Noises About Net Promoter Score
I am seeing articles of late that diss the concept of Net Promoter Score. Some say that Reichheld got it wrong with his Ultimate Question. One article concludes that there is no ‘ultimate question’ and that, ultimately true insight comes from the qualitative answers about WHY people have given the scores they have.
I am wondering if the author of that last statement has read Reichheld’s book. What Reichheld proposes is that indeed two questions are needed in order to get the insight we seek about customer experience. First he points out the folly of simply asking if the customer would recommend/refer the seller to others. That is a yes/no question. The customer can blow past that one with either a yes or a no and we are left standing in the parking lot, microphone in hand, with pretty much zero information. The far stronger question is to ask, ‘how willing are you, on a scale of 1 to 10, where 10 is absolutely completely willing, to recommend our products to others?’. This question needs thought, attention, causes the customer to stop and consider their answer. This moves us from a ‘yeah or nah’ to a measure. Yes some customers will still blow us off by just tossing any number at us so they can get on their way, but, in general, people will at least attempt a meaningful response.
The number holds more meaning than the yes/no. But what is under that number? Reichheld proposes a follow up question. “What is it that causes you to assign that number?” For the customers who are not just racing by, this is an engaging question. It invites them to share their true experience. The answer can provide true insight about why the customer assigned a particular score. Expression of customer experience is the window to the ‘brand’ of the store/product.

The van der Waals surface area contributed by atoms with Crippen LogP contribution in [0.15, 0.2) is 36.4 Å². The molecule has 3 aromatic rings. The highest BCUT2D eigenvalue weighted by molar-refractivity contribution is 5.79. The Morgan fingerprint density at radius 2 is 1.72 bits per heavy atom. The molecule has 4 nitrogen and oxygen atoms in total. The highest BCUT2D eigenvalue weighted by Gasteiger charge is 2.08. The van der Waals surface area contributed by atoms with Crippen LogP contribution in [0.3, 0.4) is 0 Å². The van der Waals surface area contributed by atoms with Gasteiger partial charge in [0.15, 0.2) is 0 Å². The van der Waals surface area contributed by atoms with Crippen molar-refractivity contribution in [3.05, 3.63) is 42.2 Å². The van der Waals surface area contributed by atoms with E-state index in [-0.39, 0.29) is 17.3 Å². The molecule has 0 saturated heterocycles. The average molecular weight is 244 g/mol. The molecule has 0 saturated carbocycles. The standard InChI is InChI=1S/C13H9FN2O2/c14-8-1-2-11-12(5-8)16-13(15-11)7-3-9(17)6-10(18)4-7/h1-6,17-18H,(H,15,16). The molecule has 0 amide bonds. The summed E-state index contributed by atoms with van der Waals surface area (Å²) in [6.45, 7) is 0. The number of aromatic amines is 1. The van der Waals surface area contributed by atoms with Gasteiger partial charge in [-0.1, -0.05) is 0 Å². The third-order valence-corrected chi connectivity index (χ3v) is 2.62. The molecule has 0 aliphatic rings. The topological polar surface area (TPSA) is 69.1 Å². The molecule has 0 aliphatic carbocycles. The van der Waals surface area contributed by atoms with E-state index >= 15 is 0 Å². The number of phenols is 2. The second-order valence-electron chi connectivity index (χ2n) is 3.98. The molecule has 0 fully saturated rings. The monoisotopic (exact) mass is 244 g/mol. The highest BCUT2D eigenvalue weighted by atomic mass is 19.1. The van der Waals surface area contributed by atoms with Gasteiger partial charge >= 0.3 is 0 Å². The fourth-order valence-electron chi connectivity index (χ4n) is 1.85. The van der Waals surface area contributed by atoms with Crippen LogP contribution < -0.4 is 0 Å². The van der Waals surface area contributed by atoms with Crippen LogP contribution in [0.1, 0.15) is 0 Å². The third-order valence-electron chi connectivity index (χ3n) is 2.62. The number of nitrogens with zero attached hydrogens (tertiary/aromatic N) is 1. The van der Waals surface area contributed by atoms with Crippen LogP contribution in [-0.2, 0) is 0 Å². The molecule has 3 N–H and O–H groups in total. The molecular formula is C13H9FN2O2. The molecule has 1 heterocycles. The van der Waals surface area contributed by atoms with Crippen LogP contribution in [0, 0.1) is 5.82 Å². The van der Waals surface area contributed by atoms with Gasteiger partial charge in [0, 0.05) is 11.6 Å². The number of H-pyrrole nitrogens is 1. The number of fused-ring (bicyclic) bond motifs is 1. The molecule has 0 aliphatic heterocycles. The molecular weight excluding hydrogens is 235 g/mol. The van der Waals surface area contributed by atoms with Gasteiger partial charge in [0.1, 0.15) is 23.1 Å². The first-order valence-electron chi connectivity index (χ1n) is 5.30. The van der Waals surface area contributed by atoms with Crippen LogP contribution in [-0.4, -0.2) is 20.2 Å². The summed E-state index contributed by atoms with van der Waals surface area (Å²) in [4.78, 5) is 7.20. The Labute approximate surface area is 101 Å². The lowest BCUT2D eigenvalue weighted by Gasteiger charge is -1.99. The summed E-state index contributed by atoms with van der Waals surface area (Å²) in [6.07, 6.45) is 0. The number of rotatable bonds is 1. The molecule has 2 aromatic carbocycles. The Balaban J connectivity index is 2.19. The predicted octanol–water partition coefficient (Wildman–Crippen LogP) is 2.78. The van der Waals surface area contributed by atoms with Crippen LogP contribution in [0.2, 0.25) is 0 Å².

Those who may diss the Net Promoter Score, which is just that first number between 1 and ten, forget that the backup question, the why, is what puts a foundation under the number. If a person does not answer the why, toss their number.
The seemingly sudden quest for a single Net Promoter Score number is falling over itself and abandoning the objective. If we really want to know the level of satisfaction our customers are experiencing, we need to use two questions. The number is the inhale. The substantiation, ‘why’, is the exhale. One breath, two parts. Get over it.
Joseph Seiler MCC